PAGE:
Silicon dioxide, (SiO)2) or silica is a second substance useful as the adsorbate for the active agent in the practice of the present invention. A colorless crystalline powder, it also may be precipitated from solution as clumped flakes with interstitial spaces in which the active pharmaceutical is trapped and adsorbed. Preferably, the adsorbate used in the practice of the present invention is comprised of a mixture of both magnesium trisilicate and silicon dioxide in a 1:1 ratio.
The pharmaceutical agent useful in the delivery system of the present invention could conceivably be any active drug capable of delivery by oral administration. For example, suitable pharmaceuticals might include anti-tussives, antacids, analgesics, antihistamines, anti-arrythimics, decongestants, anti-inflammatory agents, central nervous system drugs, diuretics, antidiarrheal compounds, steroids, antibiotics, chemotherapeutic agents, neoplastic agents, antiparasitic agents and the like. The only criteria as to whether the drug would be useful in the chewable delivery system is whether it can provide its therapeutic effect after ingestion and absorbation and its compatibility with the filler material and chewable gelatin shell. Other criteria to consider is the drug's dissolution rate and shelf life stability.
Conceivably the, the specific therapeutic agent useful in the practice of the present invention can be any one of the many pharmaceutical agents that may be delivered orally, ingested, and then absorbed through the digestive tract and into the bloodstream. Preferably however, the drug active is both water soluble and one of the many unpleasant tasting drugs currently available on the Rx and over the counter market. Pharmaceutical actives of this type include antitussive compounds such as dextromethorphan, detromethorphan hydrobromide, noscapine, carbetapentane citrate, chlorphedianol hydrochloride and the like; sedating antihistamines include chlorphenramine, phenidamine, doxylamine, phenylOxamine, diphenhydramine, promethazine and triprolidine, hydroxyzine, meclinzine, cyproheptadine, azatadine their salts and mixtures thereof. Suitable non-sedating antihistamines include fexofenadine, terfenadine, astemizole, loratadine and cetirizine, while suitable decongestants include phenylephrine, phenylpropanolamine, pseudoephedrine, ephedrine, theirs salts and mixtures thereof.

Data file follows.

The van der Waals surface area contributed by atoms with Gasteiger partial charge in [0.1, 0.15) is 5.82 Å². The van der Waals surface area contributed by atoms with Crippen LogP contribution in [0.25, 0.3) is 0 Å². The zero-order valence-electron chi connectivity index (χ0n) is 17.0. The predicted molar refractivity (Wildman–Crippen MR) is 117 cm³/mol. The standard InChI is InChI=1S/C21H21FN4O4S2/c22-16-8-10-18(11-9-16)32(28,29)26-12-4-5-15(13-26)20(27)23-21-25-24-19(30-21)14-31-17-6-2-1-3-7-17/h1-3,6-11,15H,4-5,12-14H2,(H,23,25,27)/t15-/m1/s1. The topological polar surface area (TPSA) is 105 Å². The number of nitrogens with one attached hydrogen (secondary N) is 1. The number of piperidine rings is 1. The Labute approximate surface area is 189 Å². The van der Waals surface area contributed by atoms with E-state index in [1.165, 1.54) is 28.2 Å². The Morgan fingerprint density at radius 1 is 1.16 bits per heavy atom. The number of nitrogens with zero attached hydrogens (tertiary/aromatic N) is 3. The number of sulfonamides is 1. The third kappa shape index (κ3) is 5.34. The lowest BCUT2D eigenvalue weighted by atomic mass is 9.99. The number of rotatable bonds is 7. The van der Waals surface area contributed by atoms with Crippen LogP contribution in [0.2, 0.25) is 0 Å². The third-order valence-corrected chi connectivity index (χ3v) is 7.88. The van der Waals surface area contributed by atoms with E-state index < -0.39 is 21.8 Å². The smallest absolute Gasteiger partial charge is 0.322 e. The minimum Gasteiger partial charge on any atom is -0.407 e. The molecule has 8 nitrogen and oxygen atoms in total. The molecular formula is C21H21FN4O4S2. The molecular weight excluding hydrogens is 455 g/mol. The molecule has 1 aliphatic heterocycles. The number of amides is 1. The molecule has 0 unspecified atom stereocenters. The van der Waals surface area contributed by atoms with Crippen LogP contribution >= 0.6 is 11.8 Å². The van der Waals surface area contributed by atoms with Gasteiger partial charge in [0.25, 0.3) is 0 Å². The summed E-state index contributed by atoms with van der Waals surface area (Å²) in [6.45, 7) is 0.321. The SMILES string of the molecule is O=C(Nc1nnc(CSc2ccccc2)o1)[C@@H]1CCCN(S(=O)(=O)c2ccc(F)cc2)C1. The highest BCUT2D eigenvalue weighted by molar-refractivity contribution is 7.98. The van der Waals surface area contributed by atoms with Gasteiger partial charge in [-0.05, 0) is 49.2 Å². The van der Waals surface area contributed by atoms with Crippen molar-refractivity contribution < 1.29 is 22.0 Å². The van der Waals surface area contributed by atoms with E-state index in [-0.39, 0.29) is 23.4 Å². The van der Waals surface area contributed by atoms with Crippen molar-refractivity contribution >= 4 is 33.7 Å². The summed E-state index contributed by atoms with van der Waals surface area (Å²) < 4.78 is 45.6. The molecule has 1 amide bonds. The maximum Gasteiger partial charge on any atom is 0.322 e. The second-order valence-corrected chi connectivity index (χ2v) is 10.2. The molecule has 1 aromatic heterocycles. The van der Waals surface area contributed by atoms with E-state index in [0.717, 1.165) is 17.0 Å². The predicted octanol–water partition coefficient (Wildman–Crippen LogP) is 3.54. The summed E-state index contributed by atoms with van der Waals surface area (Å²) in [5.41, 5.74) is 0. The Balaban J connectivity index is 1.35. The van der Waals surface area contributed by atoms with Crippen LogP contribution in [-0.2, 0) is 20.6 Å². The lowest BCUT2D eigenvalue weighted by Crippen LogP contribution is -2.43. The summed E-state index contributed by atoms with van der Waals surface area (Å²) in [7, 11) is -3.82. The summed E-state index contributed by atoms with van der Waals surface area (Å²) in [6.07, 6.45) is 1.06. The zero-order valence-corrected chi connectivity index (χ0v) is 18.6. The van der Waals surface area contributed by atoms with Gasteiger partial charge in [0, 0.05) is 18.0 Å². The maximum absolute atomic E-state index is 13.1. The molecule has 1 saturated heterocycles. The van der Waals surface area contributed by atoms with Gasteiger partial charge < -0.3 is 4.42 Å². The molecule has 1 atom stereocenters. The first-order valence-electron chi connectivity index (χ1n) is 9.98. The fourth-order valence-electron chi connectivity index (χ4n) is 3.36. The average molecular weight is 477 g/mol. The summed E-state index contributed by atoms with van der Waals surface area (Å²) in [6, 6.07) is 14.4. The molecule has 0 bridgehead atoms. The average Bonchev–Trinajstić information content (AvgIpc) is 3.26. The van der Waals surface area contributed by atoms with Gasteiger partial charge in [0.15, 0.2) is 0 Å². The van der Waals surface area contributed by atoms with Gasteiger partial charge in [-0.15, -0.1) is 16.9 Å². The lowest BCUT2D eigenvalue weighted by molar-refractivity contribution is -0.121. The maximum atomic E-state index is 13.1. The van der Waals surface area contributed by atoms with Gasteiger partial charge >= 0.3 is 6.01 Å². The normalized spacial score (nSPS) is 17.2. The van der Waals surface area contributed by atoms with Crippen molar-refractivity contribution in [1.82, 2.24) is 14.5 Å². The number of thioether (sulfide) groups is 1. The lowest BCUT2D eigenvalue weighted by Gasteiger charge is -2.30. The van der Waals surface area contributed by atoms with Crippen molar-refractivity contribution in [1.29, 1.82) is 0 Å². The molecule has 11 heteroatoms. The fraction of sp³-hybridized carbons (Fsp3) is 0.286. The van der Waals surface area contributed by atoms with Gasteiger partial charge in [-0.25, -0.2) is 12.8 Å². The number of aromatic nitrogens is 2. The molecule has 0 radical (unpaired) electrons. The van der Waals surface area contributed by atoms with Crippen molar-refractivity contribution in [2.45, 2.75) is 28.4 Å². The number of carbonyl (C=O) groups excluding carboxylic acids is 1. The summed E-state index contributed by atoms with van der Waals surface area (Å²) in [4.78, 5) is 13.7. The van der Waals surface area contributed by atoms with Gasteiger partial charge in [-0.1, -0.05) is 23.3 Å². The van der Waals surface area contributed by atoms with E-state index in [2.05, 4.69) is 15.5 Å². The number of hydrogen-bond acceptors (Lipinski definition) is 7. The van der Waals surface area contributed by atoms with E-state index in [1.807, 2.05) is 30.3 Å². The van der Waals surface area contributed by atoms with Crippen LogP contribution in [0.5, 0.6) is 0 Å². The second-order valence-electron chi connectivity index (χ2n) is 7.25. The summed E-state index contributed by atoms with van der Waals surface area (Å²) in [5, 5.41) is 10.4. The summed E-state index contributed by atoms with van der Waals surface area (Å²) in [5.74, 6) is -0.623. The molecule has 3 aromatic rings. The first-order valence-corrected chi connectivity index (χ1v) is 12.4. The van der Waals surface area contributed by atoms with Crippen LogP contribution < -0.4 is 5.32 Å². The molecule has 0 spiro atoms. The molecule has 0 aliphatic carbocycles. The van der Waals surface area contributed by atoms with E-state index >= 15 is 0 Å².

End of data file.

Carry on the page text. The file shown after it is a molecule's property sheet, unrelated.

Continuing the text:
Nonsteroidal anti-inflammatory agents (NSAIDS) may also be incorporated in the absorbate compositions of the present invention. Suitable NSAIDS include ibuprofen, ketoprofen, acetylsalicylic acid, ketoprofen, aproxen, naprosyn, meclomen, indomethicin and mixtures thereof. Suitable analgesics include acetaminophine. H2 -antagonists useful in the composition of the present invention include famotidine, ranitidine, cimetidine and mixtures thereof.